Biene contributed this post.
As I already mentioned, my dad prepared us well for school. Before every lesson in his roomy study, he would say in English, “I am your teacher.” He wanted to acquaint us with a foreign language early on in life. He refused to teach us Russian, which would have been more helpful in a communist state controlled by the Soviet Union. Math was always fun. My brother and I had competitions in mental math, which I would usually win. Until my last years in high school, I consistently outperformed my brother. But then he surpassed me, and I could never catch up. Calculus was my downfall.
We had to memorize poems, ballads and, of course, lots of folk songs, which we would sing on long hikes in the beautiful forests of Thuringia. Most of the songs are still fresh in my mind. They bring back happy memories of picking berries, swimming in rivers and lakes, and picnics under beautiful trees. My dad would tell us legends and fairy tales often connected to the region’s folklore on these outings. Since the German language has fairly consistent phonetic rules, I learned reading almost on my own before entering school.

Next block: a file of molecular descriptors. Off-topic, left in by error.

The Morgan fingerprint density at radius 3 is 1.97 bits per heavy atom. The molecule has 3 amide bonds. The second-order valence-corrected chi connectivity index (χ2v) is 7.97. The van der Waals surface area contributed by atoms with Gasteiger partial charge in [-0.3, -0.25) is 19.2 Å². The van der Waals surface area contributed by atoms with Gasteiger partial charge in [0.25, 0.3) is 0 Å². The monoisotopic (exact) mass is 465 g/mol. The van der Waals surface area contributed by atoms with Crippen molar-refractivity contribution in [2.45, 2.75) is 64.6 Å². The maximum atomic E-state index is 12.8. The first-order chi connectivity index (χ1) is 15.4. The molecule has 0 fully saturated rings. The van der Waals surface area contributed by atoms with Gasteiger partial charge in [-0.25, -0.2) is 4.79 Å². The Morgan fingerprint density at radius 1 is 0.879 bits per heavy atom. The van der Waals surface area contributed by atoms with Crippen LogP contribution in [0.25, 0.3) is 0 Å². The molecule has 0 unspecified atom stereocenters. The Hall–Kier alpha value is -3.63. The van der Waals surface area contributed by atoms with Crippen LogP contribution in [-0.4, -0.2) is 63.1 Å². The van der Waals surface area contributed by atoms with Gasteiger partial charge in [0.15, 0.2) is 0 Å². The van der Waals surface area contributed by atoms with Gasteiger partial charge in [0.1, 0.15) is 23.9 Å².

The famous German “Zuckertüte” or sugar cone bag originated in Thuringia near Gotha. This giant, brightly decorated cone-shaped paper bag was filled with chocolates, candies and other delicacies or little gifts to “sweeten” the first day of school. I wished we had a picture of ours. But at that time, my parents did not have the means to buy films.
We only had a few hours of school every morning for the first few years, including Saturdays. Students were expected to do homework and practice their new skills after school. Since my brother and I were fast learners, we had lots of free time to play when we returned home for lunch.